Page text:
As a human being, I like to read my dates properly. That means “December 1st, 2002,” rather than “December 1, 2002.” But, computers don’t have much of a clue when it comes to such quirks of the English language. They simply care for numbers—not ordinals, like 2nd or 43rd.
Something like that requires intelligence. And that’s exactly what the following neat function builds into your application. Pass it a number and it’ll look up the appropriate suffix through a series of Select routines, and then return the ordinal value.
Here’s the code:
Public Function GetOrdinal( _ ByVal Number As Integer) As String ' Accepts an integer, ' returns the ordinal suffix ' Handles special case three digit numbers ' ending with 11, 12 or 13 - ie, 111th, ' 112th, 113th, 211th, et al If CType(Number, String).Length > 2 Then Dim intEndNum As Integer = + CType(CType(Number, String). _ Substring(CType(Number, String).Length - 2, 2), _ Integer) If intEndNum >= 11 And intEndNum <= 13 Then Select Case intEndNum Case 11, 12, 13 Return "th" End Select End If End If If Number >= 21 Then ' Handles 21st, 22nd, 23rd, et al Select Case CType(Number.ToString.Substring( _ Number.ToString.Length - 1, 1), Integer) Case 1 Return "st" Case 2 Return "nd" Case 3 Return "rd" Case 0, 4 To 9 Return "th" End Select Else ' Handles 1st to 20th Select Case Number Case 1 Return "st" Case 2 Return "nd" Case 3 Return "rd" Case 4 To 20 Return "th" End Select End If End Function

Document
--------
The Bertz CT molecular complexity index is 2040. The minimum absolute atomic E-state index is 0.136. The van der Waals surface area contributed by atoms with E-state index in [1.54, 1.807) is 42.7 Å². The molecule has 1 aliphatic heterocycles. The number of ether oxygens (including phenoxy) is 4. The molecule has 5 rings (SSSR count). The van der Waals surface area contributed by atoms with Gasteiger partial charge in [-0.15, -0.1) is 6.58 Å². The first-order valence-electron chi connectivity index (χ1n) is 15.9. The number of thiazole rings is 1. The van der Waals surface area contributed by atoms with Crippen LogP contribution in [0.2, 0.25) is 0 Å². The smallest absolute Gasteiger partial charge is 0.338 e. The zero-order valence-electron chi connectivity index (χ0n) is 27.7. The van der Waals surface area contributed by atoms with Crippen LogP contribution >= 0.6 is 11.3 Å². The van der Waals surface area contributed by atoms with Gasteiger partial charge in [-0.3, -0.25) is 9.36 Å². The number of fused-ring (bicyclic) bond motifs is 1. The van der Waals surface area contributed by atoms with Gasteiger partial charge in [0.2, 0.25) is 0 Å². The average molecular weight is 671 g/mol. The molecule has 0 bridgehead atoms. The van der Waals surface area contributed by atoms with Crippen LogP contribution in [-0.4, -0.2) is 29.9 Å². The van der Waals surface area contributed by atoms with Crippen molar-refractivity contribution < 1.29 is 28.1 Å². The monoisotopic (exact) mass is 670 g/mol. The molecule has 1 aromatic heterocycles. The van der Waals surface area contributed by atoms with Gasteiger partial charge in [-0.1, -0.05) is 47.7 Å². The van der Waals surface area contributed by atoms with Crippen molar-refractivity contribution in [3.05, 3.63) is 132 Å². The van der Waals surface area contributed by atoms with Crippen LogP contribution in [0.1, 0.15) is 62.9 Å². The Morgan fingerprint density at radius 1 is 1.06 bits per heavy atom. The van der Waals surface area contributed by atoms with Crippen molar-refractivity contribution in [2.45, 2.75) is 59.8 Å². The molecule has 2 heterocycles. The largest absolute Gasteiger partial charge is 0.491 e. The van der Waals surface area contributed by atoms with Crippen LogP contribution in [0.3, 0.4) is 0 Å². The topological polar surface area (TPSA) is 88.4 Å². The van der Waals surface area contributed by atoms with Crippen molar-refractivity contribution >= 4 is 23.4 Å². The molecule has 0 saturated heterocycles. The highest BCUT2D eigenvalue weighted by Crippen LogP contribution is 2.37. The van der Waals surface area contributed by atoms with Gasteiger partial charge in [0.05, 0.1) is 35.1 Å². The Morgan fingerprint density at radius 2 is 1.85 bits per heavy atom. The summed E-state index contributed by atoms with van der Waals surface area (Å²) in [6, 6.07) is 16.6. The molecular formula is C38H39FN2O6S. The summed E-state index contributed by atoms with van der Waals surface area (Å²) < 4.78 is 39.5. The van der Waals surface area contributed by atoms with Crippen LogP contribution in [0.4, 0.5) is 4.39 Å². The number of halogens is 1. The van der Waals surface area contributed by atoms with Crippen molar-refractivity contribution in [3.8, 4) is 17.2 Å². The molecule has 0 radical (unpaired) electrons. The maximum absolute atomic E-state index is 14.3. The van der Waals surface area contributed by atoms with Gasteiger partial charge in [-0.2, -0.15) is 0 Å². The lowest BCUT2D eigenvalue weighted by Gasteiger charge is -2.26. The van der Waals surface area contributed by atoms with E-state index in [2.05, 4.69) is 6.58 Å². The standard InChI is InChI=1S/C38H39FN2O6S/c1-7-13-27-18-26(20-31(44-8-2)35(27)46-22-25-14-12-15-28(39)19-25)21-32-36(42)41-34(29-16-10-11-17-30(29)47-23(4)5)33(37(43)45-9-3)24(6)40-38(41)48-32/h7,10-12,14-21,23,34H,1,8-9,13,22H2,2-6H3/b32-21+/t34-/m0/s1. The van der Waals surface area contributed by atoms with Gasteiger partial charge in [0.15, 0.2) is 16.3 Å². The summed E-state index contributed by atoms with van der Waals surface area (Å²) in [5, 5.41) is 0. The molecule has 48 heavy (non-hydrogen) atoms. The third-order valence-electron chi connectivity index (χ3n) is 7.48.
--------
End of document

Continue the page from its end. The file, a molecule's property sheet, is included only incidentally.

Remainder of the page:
Here’s how you might use this GetOrdinal function in code. Enjoy:
Dim strNumber As String strNumber = "38" & GetOrdinal(38) MessageBox.Show(strNumber)
About the Author
Karl Moore (MCSD, MVP) is an experience author living in Yorkshire, England. He is the author of numerous technology books, including the new Ultimate VB .NET and ASP.NET Code Book (ISBN 1-59059-106-2, $49.99), plus regularly features at industry conferences and on BBC radio. Moore also runs his own creative consultancy, White Cliff Computing Ltd. Visit his official Web site at www.karlmoore.com.
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